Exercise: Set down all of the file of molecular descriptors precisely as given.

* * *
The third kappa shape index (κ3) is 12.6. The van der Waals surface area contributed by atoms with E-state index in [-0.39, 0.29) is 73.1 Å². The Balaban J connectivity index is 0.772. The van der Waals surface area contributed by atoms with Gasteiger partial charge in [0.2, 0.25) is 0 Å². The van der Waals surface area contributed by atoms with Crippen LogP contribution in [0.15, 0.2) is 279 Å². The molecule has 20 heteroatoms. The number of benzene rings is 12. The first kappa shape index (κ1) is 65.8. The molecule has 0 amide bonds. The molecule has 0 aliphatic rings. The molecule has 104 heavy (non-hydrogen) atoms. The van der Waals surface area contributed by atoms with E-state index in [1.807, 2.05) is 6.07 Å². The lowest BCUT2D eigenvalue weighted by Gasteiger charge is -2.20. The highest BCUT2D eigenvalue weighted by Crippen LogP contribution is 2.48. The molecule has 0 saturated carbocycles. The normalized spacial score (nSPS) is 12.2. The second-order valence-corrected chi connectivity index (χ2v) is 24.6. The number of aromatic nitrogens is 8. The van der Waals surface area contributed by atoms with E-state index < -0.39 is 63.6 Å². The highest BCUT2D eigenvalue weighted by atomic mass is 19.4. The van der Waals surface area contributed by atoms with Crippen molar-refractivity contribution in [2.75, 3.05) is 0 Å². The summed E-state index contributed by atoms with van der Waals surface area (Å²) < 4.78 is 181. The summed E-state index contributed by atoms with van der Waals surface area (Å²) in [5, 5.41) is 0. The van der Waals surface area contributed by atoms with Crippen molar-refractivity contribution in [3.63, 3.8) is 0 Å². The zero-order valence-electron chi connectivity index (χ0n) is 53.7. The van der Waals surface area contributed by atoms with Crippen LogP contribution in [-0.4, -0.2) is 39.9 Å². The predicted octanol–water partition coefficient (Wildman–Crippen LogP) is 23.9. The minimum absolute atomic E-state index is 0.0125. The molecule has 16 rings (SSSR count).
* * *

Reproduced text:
The third kappa shape index (κ3) is 12.6. The van der Waals surface area contributed by atoms with E-state index in [-0.39, 0.29) is 73.1 Å². The Balaban J connectivity index is 0.772. The van der Waals surface area contributed by atoms with Gasteiger partial charge in [0.2, 0.25) is 0 Å². The van der Waals surface area contributed by atoms with Crippen LogP contribution in [0.15, 0.2) is 279 Å². The molecule has 20 heteroatoms. The number of benzene rings is 12. The first kappa shape index (κ1) is 65.8. The molecule has 0 amide bonds. The molecule has 0 aliphatic rings. The molecule has 104 heavy (non-hydrogen) atoms. The van der Waals surface area contributed by atoms with E-state index in [1.807, 2.05) is 6.07 Å². The lowest BCUT2D eigenvalue weighted by Gasteiger charge is -2.20. The highest BCUT2D eigenvalue weighted by Crippen LogP contribution is 2.48. The molecule has 0 saturated carbocycles. The normalized spacial score (nSPS) is 12.2. The second-order valence-corrected chi connectivity index (χ2v) is 24.6. The number of aromatic nitrogens is 8. The van der Waals surface area contributed by atoms with E-state index < -0.39 is 63.6 Å². The highest BCUT2D eigenvalue weighted by atomic mass is 19.4. The van der Waals surface area contributed by atoms with Crippen molar-refractivity contribution in [2.75, 3.05) is 0 Å². The summed E-state index contributed by atoms with van der Waals surface area (Å²) < 4.78 is 181. The summed E-state index contributed by atoms with van der Waals surface area (Å²) in [5, 5.41) is 0. The van der Waals surface area contributed by atoms with Crippen molar-refractivity contribution in [3.63, 3.8) is 0 Å². The zero-order valence-electron chi connectivity index (χ0n) is 53.7. The van der Waals surface area contributed by atoms with Crippen LogP contribution in [-0.4, -0.2) is 39.9 Å². The predicted octanol–water partition coefficient (Wildman–Crippen LogP) is 23.9. The minimum absolute atomic E-state index is 0.0125. The molecule has 16 rings (SSSR count).